would bo the old gentleman's farewe I.
He slept alone In the room, the adjoining
apartment being occupied by his son. Johu
until 0-40 o'clock this mcrnlrg, when Jlr.
Edward Kirkii.ttf.ck. a ton-lu-law or the
dea-aa-d. who occupies a rrom on the
ri,,r iwiir. heard a sound as thoucu
some one had slammed a trunk lid t.r
tlropiil a lioot or shoe on tlie floor. .o
attention was paid to this noise beyond Un
met that Mr. Kirkpatrlek called the at
tention or Mr. Jrhn Price Jr.. to it .a few
minutes later and they liotb concluded that
it was ma tie by the old gentleman while
preparing his toilet.
AiKint 7SII) o'clock Mrs. Ida Price, the
wife or the deceased, entered the rear par
lor, where the son and son-in-law where
sitting, and announced that breakfast was
ready. She then ascended to the second
Story landing and shouted up to her hus
band tliatthc bcal was ready for him. She
repeated tli call several times, but re
ceived no response.
DISCOVERED BX HIS WIFE.
Mrs. Price ascended to tlie third floor
and opened the door leadiug to the clum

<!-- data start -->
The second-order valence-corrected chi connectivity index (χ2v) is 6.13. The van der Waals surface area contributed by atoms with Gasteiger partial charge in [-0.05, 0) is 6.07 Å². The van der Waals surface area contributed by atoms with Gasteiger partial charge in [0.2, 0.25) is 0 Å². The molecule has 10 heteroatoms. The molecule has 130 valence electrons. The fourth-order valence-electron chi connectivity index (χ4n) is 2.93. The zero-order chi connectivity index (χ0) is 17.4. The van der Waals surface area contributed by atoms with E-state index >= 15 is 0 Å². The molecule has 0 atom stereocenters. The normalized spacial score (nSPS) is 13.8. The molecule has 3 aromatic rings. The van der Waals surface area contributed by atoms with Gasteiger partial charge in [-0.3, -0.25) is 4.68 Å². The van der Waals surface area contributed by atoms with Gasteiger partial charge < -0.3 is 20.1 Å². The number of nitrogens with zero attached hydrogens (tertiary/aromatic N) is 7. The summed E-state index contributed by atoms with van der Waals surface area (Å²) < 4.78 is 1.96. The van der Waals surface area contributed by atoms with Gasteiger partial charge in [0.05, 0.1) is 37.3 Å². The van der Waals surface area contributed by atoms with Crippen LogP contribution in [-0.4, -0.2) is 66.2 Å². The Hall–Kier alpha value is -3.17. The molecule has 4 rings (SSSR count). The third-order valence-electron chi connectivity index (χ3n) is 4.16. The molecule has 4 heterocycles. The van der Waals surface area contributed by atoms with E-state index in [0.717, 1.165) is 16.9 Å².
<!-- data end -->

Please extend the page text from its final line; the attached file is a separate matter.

ber or death, at tbesame time exclaiming:
..oim re ou awake:"
The sight that met her gaze as the door
swung open she will never forget. .Lying
on his tack on the bed, the pallor of
death overspreading his face, was her be
loved husband. Tightly clutched ln his
right hand was the small revolver, wh'l-j
his right arm lay across his chest.
A series or piercing shrieks uttered by
the wire was tlie first announcement the
family hnd that something terrible had
happened. . ,,
My God, he is deadl" they heard Mrs.
Mr. Kirkpatrlek and young Mr. Price
dashed up the stairs and found the old
freiitleman with a 6raall hole In Ills f(re
icad, from which blood was flowing in a
liny stream, staining the bedding a bright
scarlet hue. The son-lii law, Mr. Edward
Kirkpatrlek, felt the pulse or the pros
trate man. The pulsations had ceased.
His eves were glassy aud stared at the
BEYOND HUMAN AID.
Mr. Kirkpatrick shook his head sorrow
fully. He knew the life flame had been ex
tinguished by the bullet which went crash
ing through Mr. Price's brain. But with
the faint, hopettiatsonictr-inc could hedone
of the house, lie iirst iiomieti me next
door neighbor nnd then burned tothe resi
dence or Dr. George M. Carlisle. No. 223
Indiana avenue. The phvsician quickly re
sponded, hut fnuutl that Mr. Trice was be
jond mortal assistance.
A message was then sent to police head
quarters anil another to Coroner Hammett.
The dead man had been ill for three or
four wicks and suffered greatly with a
combination of liver antl stomach trouhlcs.
He was morose, and his friends believe he
preferred to end his davs suddenly than to